• I think I’ve surprised myself in that I know far more about politics than I thought I did. Once I started listening, I realised I had a lot to say about it. And when I started looking to other sources, saw that national news reporters were saying what I had posted in blog form hours earlier. I think I needed that reassurance after so many years of avoiding the topic altogether. Young people need to be given the opportunity to see they have more to offer the political landscape than what is currently done to include them in it.

      Liked by 1 person

      • Definitely. A friend of mine from Germany was shocked when I told her we weren’t taught Politics as a compulsory subject at school. The traditional Westminster parties thrive in an environment of voter apathy, and that is born out of encouraged ignorance. If we want change, we have to change it


  2. “Politics and Religion are not Dinner Party Conversation.” ~ only in England – it was perfectly acceptable when I visited France in the late 80s. Set up a salon, host an ancient Greek-style symposium (but include women). Your generation should change the rules.


  3. Reblogged this on Alphabetty Spaghetty and commented:

    I posted this about two years ago in the lead up to the General Election 2015 that eventually saw Cameron win his second term. It turns out the next election wasn’t so far away after all.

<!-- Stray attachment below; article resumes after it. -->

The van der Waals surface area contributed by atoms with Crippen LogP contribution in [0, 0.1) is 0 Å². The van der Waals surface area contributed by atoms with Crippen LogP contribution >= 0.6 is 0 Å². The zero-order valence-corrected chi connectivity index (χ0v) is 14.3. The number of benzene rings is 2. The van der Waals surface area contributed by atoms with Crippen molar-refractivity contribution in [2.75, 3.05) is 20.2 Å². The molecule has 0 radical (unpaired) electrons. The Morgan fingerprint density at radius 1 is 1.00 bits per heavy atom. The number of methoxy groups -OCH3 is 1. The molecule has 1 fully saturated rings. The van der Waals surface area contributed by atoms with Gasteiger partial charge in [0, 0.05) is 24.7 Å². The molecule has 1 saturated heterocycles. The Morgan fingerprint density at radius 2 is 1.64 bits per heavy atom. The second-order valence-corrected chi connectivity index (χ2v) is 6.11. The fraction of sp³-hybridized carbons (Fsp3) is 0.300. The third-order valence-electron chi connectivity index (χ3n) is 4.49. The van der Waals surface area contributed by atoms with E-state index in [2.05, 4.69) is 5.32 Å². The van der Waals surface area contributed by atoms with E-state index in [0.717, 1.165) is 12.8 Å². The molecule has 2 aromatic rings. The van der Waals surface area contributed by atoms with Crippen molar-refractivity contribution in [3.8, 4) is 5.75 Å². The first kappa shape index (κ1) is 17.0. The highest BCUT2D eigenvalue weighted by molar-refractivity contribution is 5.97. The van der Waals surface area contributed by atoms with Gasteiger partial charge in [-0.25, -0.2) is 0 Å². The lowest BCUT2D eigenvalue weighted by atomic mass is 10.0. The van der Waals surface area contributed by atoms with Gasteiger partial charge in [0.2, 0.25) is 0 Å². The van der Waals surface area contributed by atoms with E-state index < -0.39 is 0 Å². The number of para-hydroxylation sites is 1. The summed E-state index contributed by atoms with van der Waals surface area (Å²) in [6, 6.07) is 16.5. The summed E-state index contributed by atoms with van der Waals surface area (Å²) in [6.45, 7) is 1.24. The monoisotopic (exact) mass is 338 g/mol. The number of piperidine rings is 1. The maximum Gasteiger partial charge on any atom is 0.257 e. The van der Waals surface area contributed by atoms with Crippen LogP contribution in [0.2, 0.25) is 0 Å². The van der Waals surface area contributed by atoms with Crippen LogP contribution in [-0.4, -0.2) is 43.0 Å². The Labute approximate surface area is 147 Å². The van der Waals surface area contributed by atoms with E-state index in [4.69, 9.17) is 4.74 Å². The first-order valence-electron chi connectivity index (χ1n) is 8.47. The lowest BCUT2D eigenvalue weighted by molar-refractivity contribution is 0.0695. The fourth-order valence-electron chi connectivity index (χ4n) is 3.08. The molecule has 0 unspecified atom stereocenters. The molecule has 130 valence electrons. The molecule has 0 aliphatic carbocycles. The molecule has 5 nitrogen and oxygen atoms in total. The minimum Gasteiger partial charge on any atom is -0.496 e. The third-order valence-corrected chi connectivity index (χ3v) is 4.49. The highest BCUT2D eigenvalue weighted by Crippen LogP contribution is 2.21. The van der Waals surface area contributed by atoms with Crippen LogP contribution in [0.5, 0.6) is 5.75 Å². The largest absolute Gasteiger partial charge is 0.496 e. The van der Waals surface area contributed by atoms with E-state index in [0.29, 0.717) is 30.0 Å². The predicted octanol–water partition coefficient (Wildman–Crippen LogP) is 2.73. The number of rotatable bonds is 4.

Two years on and I am still mightily disillusioned by the options placed before me, in spite of my determination to take part in the process. Two years on and global political unrest is starting to simmer and bubble; the cauldron of public opinion threatening to overflow. Russia, Korea, France, the USA, to name a few. But perhaps it’s the same as it’s always been and I’m just more attuned to it. Every book I read is suddenly vibrating with political ingenuity. Every article, blog, status and tweet chiming in time with the zeitgeist.

    This time around, I enter the fray with renewed vigour and a more mature outlook. But I am still fighting the onslaught of bias everywhere, and the enforced abstinence of politics from polite conversation.


  4. I sympathise with your predicament, but I am really pleased that you are engaging with politics. It has been estimated that if 30% more 18-24 year olds voted on June 8, the Tories would lose their overall majority. People need to register to vote if that haven’t already – there are only 7 days to the deadline!
    A good daily summary is ~ though there will be a leftish bias to the tone it covers the major issues. Also the manifestos will be out this week. Check each pledge to see if it is:
    a) realistically funded
    b) time related
    e.g.’The Liberal Democrats have pledged to increase income tax by a penny for every earner to fund a £6bn-a-year cash injection for the NHS and social care.’